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Princess ship in Alaska

What Is an Open-jaw sailing?

An open-jaw sailing is a cruise that begins in one port and concludes in a different port of call. These are rather uncommon types of cruises, since most cruises are closed-loop sailings. The best reason to go on an open-jaw sailing is the ship can travel further during one voyage and visit more ports. This means getting to more exotic ports which other cruises would not have the time to visit.  In addition, a repositioning cruise is another type of open-jaw sailing. The reason why open-jaw sailings are uncommon is it creates a difficulty for passengers to coordinate their travel before and after the cruise. 

Key Takeaways

  • An open-jaw sailing ends in a different port than the cruise began the voyage.
  • Open-jaw sailings are uncommon voyages because of the logistical challenges they present.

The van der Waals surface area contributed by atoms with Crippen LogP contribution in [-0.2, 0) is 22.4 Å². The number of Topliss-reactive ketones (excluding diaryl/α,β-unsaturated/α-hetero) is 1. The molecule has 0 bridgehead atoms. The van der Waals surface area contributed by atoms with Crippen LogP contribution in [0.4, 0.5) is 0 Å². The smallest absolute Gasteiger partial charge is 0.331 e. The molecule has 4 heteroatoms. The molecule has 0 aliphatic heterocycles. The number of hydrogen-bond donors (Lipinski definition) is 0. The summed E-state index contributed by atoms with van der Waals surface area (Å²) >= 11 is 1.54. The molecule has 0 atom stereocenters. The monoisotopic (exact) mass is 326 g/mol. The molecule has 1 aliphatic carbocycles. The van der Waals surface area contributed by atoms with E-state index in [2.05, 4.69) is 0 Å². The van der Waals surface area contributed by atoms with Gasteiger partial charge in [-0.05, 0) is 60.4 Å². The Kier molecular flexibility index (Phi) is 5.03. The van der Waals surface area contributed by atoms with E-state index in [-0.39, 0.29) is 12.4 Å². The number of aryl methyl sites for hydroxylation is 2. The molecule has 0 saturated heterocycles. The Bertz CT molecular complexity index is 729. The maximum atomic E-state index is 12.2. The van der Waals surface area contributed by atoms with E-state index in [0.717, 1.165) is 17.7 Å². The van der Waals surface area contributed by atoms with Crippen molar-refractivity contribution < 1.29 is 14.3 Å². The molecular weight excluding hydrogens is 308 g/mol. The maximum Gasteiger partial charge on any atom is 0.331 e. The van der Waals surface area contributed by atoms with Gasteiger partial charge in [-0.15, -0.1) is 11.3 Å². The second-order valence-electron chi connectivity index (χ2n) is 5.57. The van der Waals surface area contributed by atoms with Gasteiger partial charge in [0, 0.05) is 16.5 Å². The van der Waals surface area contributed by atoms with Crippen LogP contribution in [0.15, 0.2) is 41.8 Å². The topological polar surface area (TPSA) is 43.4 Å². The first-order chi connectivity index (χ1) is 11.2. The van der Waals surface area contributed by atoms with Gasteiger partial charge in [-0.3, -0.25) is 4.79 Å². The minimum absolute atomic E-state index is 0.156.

• The most common type of open-jaw sailing is repositioning cruises and Alaska.

Understanding an open-jaw cruise

In simple terms, an open-jaw sailing is used by cruisers to refer to a sailing that begins in one port and ends in different port than the one it began. 

Some markets will have open-jaw sailings more than others, especially Alaska.  These types of cruises allow the ship to go further in one voyage, because the ship does not need to take any time to turn around and go back to the original homeport.

Another kind of common open-jaw cruise is a repositioning cruise, where a cruise line moves a ship from one port to another with the intention to transition from one market to another.

The problem with going on an open-jaw sailing is you will have to coordinate getting to the embarkation port and then home from the disembarkation port.  This means getting flights to to/from different cities, or arranging some other form of transportation.  For many cruise fans, this presents a challenge, as well as potentially costing more money than a roundtrip flight.